UN turns to cricket, leaflets in Bangaldesh

Published: Sunday, December 7, 2003, 23:53 [IST]
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Dhaka: The United Nations turned to cricket and leaflets to draw Bangladesh's attention to a study calling for an overhaul of the judiciary and police force to better serve the poor.

United Nations Development Programme (UNDP) staff on Saturday brought out cricketers, film stars, politicians and themselves for a cricket friendly to mark the launch of a report on human security in Bangladesh. "This is definitely an important report," Law Minister Moudud Ahmed said as he opened the match.

Elsewhere on the field, Jorgen Lissner, the UNDP resident representative in Dhaka, said everyone -- from politicians to the private sector to civil society -- needed to work together to bring change. "Human insecurity is like a cancer and no single group of people or causes can be blamed for it," he said.

The UNDP also distributed multicoloured leaflets across Dhaka with Saturday's newspapers to create awareness about rights issues. The report found that much of the criminal justice system worked against the poor in Bangladesh, where nearly 78 percent of the population earns less than two dollars a day.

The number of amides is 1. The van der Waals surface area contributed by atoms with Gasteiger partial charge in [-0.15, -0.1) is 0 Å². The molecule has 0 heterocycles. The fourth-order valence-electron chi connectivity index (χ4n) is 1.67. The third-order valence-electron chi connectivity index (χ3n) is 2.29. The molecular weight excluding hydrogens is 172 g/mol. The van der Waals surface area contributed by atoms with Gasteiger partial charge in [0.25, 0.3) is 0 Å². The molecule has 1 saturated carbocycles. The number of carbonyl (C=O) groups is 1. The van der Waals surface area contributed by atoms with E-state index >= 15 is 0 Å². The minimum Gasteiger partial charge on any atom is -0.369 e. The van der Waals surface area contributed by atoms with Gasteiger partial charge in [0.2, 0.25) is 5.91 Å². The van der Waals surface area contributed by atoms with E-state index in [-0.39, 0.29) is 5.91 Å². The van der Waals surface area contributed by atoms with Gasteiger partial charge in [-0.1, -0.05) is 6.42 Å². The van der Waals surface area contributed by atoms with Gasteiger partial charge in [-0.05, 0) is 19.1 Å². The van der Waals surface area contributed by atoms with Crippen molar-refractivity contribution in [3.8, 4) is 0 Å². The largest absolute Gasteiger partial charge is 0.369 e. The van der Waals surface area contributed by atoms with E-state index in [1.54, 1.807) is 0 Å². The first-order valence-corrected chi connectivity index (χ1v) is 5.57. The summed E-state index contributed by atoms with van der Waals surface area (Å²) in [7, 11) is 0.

The high costs, frequent delays and overall inaccessibility of the courts forced most people to be "priced out of the justice system," the report said. The poor were also at a disadvantage when dealing with the police, who are "most responsive to influential members of the community," it said.

It recommended training to make the police more responsive to the poor along with improved monitoring and better wages for the "undervalued police service." The study called for action to stop violence against women such as setting up a help line, launching an awareness campaign and boosting the number of women in government.

Even though the Prime Minister and main Opposition leader are both female, the UNDP said crimes against women, including rape, acid attacks and trafficking, were a "serious problem" in Bangladesh.

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